Cynical questions may be asked as to whether it is wise to let style - no matter how sharp and snappy - seem to prevail over content. Especially when critics see the letterheads, court files and business cards, with their water motifs in honour of the firm's new title. All this in a profession where it is wacky to wear coloured socks.
To those who know the firm, however, it is obvious that the gesture of taking on the new image fits in with its reputation for calculated risk- taking and innovation. Henry Hepworth's was set up in 1997 to specialise in media and intellectual property law. Since then Jason McCue, head of the media litigation department, has been involved in the groundbreaking Sunday Times victory against Thomas "Slab" Murphy, a prominent Provisional IRA man who had successfully sued every other publication that had tried to break his cover. Michael Henry, head of intellectual property, is advising the Department of Education and Employment's new initiative, University for Industry, while Catrin Turner is working on a battle over jeans prices between Levi's and Tesco.
But why exactly did they plump for the name H2O?
It wasn't until 1997 that the Law Society relaxed the rule that a principal lawyer in the firm (past or present) should be named in its title. Names of towns, acronyms, descriptions of the firm's work and completely fictional titles were added to the swirl of criteria designed to inject life into the formula epitomised by Dickens's Jarndyce & Jarndyce.
McCue explains the logic behind the new name. "When most clients come to a solicitor for legal advice, they will inevitably be looking at areas beyond the case, such as politics, culture and PR. The whole point is being able to help them both with the legal issues, and with interrelated issues - therefore becoming a problem-solving organisation. That's why we're renaming ourselves as the Henry Hepworth Organisation, or H2O."
H2O's image will impact itself on clients the moment they walk in. The Georgian building that houses the main body of the firm extends into a Sixties annexe, which Liz Knowles - a former curator of modern art at the Tate - is in charge of turning into a gallery to host four shows each year, to be viewed by appointment only. Clients will be able to lose themselves in a hauntingly open "beachscape" by John Miller, or gaze at sculptures by Michael Lawrence.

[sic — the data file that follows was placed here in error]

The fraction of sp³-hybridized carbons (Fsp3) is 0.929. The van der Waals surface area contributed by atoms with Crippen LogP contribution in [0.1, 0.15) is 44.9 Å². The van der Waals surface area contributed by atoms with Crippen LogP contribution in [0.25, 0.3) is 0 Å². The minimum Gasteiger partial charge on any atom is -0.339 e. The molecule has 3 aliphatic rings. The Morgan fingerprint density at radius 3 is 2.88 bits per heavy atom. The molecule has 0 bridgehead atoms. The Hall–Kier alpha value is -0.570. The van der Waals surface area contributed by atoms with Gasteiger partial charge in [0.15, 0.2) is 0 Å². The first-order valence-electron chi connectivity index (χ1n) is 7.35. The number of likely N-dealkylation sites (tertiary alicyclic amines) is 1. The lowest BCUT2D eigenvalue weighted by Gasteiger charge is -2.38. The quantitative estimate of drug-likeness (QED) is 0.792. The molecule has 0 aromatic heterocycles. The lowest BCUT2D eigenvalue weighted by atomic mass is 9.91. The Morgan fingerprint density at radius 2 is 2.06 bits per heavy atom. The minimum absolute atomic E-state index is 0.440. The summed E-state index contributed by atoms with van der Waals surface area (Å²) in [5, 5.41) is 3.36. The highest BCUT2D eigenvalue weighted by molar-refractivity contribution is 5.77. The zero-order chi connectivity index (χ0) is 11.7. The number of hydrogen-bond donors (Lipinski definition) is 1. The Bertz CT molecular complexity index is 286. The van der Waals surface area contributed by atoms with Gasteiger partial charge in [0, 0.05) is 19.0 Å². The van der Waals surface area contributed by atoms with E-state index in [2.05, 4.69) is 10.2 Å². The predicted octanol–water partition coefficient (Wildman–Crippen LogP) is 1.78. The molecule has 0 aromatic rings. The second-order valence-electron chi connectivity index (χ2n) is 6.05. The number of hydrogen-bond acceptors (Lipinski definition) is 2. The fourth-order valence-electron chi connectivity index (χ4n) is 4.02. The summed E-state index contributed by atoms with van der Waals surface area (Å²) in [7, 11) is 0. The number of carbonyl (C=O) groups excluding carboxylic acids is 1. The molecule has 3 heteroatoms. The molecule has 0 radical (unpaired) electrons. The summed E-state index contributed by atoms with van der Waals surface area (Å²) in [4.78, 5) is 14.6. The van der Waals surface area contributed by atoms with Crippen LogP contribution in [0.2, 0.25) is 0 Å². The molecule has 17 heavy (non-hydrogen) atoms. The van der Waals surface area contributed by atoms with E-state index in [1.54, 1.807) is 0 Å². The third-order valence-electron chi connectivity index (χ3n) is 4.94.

The firm's enthusiasm for technology is also in evidence in the paperless office. White benches are arranged around a white room filled with lap- top computers, with e-mail to talk to lawyers around the world. A piece of tongue-in-cheek innovation is a glass cell with padding on its back wall, into which lawyers can retreat when they need privacy - either to think, or to smash their heads against the wall. As part of a joke that clients will either love or loathe, they have emphasised the paperlessness of the office by filling the panels in the glass cell with shredded case- files, providing a surprisingly attractive finish.
In the original Law Society debate on changing firms' names, and by implication their images, a council member expressed worries that the profession would look "foolish" if it relaxed the rules. However, while H2O's presentation may specialise in ripples on the surface, it is an indication of deeper currents running through the legal profession. Lawyers will either have to think carefully about their own redesign, or simply go out and buy that new pair of socks.Reuse content